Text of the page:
It seems that every month or so designers add new features on cell phones in order to attract more customers
First it was the internet, then the camera phone and now phones offer video streaming. If everyday people could put on the lab coats and design the phones, what features would they add?
Daniel Adams has had his Sanyo phone for almost a year and he feels behind the times. Though it is functioning properly, the HowardUniversity junior broadcast major feels a “subconscious pressure” to upgrade his phone. “If I could create a special feature I would make a service-resilient chip that would allow me to hear anyone anywhere.”
Adams‘ Sanyo phone often has him shouting “Can you hear me now?”
Unless a picture is downloaded, there is no way to pre-screen the caller. Many people feel uncomfortable with answering private or unavailable calls for fear that it may be anyone from a bill-collector to an ex-boyfriend.
Marissa Jones, a senior political science major at Howard would like an identifying component to every cell-phone. “There should be something that shows who the caller is, like a mandatory picture. That way, you know whether or not to answer and there are no surprises.”
The internet connection many cell-phones provide is often used to download ringtones and send text messages, but most people do not do in depth surfing. Mia Hall, a sophomore marketing major at FAMU has trouble with driving and getting accurate directions. “I wish phones had like an installed MapQuest without the hassle of actually going online. If I could have my phone recite directions to me, I’d never be lost again” Hall said.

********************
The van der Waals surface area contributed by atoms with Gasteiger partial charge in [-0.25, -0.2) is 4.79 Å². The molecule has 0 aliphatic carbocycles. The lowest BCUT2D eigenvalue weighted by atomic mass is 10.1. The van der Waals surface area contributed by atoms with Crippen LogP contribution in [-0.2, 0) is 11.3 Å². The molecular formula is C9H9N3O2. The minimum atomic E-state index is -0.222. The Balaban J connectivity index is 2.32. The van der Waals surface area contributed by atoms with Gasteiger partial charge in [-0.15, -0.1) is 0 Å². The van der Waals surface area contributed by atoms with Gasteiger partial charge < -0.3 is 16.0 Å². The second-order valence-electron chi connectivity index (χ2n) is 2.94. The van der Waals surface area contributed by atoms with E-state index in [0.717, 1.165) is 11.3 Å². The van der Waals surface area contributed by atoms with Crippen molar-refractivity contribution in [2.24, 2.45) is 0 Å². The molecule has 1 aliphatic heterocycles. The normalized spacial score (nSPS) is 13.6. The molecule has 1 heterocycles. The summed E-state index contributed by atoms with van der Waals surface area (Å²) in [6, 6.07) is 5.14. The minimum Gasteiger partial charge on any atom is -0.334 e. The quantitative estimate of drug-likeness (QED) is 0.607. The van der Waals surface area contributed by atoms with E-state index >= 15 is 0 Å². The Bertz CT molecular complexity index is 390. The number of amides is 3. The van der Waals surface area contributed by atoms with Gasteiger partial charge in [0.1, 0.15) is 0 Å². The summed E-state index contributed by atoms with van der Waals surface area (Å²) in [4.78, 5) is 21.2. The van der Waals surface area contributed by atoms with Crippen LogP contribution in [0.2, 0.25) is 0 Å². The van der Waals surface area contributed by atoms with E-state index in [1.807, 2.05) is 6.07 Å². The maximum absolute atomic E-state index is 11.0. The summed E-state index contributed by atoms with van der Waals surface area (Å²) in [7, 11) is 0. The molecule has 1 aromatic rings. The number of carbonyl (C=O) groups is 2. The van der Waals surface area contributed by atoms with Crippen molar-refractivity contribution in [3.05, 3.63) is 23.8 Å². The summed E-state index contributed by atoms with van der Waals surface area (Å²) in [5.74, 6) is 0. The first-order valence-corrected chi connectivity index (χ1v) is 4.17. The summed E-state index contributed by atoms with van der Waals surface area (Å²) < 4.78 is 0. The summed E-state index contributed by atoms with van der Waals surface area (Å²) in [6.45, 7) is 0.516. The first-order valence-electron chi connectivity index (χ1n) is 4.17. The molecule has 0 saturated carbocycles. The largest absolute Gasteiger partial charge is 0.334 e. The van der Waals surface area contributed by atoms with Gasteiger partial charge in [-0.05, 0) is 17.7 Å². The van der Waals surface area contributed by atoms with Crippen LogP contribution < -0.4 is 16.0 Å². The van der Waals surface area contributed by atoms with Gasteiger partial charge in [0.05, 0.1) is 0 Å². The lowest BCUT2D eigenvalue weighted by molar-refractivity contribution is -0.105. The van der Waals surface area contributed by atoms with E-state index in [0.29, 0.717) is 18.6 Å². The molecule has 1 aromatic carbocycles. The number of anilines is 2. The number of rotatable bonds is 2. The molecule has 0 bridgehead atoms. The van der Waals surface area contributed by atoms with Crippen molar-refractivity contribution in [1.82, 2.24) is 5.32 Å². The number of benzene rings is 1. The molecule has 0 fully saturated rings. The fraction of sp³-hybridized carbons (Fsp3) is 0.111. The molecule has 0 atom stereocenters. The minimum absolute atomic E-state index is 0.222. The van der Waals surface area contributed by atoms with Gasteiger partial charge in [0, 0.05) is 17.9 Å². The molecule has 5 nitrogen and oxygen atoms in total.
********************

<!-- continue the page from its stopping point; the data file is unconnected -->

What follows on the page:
Michael Arceneaux, a senior print journalism major at Howard is a frequent user of AOL’s instant messenger service. Arceneaux uses this feature online to chat with friends with a quick response. “I would install instant messenger. Text messaging takes forever for the person to respond,” he said. He suggested a little key pad with letters to avoid typing the same number several times.
. Technology is advancing swiftly and phones with no extra features will soon be hard to find. “One day people will be laughing at our phones like we do the box phones of the 80s but the evolution is refreshing,” Arceneaux said.